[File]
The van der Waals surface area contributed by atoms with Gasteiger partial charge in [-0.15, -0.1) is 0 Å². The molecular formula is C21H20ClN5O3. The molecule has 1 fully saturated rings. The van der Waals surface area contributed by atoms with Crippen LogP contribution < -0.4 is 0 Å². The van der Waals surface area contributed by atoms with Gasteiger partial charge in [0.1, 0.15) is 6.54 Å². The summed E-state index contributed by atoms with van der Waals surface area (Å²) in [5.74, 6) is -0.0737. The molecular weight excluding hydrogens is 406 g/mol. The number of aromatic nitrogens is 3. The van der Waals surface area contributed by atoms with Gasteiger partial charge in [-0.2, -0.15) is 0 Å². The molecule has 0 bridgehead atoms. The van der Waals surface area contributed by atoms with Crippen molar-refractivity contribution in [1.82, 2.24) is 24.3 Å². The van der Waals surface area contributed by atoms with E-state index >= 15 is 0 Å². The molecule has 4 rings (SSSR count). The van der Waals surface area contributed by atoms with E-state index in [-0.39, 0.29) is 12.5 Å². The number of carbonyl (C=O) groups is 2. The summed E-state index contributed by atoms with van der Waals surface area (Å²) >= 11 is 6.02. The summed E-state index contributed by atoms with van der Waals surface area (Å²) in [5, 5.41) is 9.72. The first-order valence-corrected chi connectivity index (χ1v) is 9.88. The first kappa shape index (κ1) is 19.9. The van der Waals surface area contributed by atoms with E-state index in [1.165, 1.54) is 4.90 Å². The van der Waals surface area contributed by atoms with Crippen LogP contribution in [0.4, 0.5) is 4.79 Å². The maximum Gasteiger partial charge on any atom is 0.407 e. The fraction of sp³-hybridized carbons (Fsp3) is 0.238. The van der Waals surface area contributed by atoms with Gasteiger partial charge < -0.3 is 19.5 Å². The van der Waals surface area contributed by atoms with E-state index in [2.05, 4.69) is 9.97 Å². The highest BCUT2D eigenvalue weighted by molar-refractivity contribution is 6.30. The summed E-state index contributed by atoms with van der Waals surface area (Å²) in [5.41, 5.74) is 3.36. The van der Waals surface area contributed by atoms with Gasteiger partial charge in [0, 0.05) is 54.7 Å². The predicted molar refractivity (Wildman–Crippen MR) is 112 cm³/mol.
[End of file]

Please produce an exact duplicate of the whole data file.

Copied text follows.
The van der Waals surface area contributed by atoms with Gasteiger partial charge in [-0.15, -0.1) is 0 Å². The molecular formula is C21H20ClN5O3. The molecule has 1 fully saturated rings. The van der Waals surface area contributed by atoms with Crippen LogP contribution < -0.4 is 0 Å². The van der Waals surface area contributed by atoms with Gasteiger partial charge in [0.1, 0.15) is 6.54 Å². The summed E-state index contributed by atoms with van der Waals surface area (Å²) in [5.74, 6) is -0.0737. The molecular weight excluding hydrogens is 406 g/mol. The number of aromatic nitrogens is 3. The van der Waals surface area contributed by atoms with Gasteiger partial charge in [-0.2, -0.15) is 0 Å². The molecule has 0 bridgehead atoms. The van der Waals surface area contributed by atoms with Crippen molar-refractivity contribution in [1.82, 2.24) is 24.3 Å². The van der Waals surface area contributed by atoms with E-state index >= 15 is 0 Å². The molecule has 4 rings (SSSR count). The van der Waals surface area contributed by atoms with E-state index in [-0.39, 0.29) is 12.5 Å². The number of carbonyl (C=O) groups is 2. The summed E-state index contributed by atoms with van der Waals surface area (Å²) >= 11 is 6.02. The summed E-state index contributed by atoms with van der Waals surface area (Å²) in [5, 5.41) is 9.72. The first-order valence-corrected chi connectivity index (χ1v) is 9.88. The first kappa shape index (κ1) is 19.9. The van der Waals surface area contributed by atoms with E-state index in [1.165, 1.54) is 4.90 Å². The van der Waals surface area contributed by atoms with Crippen LogP contribution in [0.4, 0.5) is 4.79 Å². The maximum Gasteiger partial charge on any atom is 0.407 e. The fraction of sp³-hybridized carbons (Fsp3) is 0.238. The van der Waals surface area contributed by atoms with Gasteiger partial charge < -0.3 is 19.5 Å². The van der Waals surface area contributed by atoms with E-state index in [2.05, 4.69) is 9.97 Å². The highest BCUT2D eigenvalue weighted by molar-refractivity contribution is 6.30. The summed E-state index contributed by atoms with van der Waals surface area (Å²) in [5.41, 5.74) is 3.36. The van der Waals surface area contributed by atoms with Gasteiger partial charge in [0, 0.05) is 54.7 Å². The predicted molar refractivity (Wildman–Crippen MR) is 112 cm³/mol.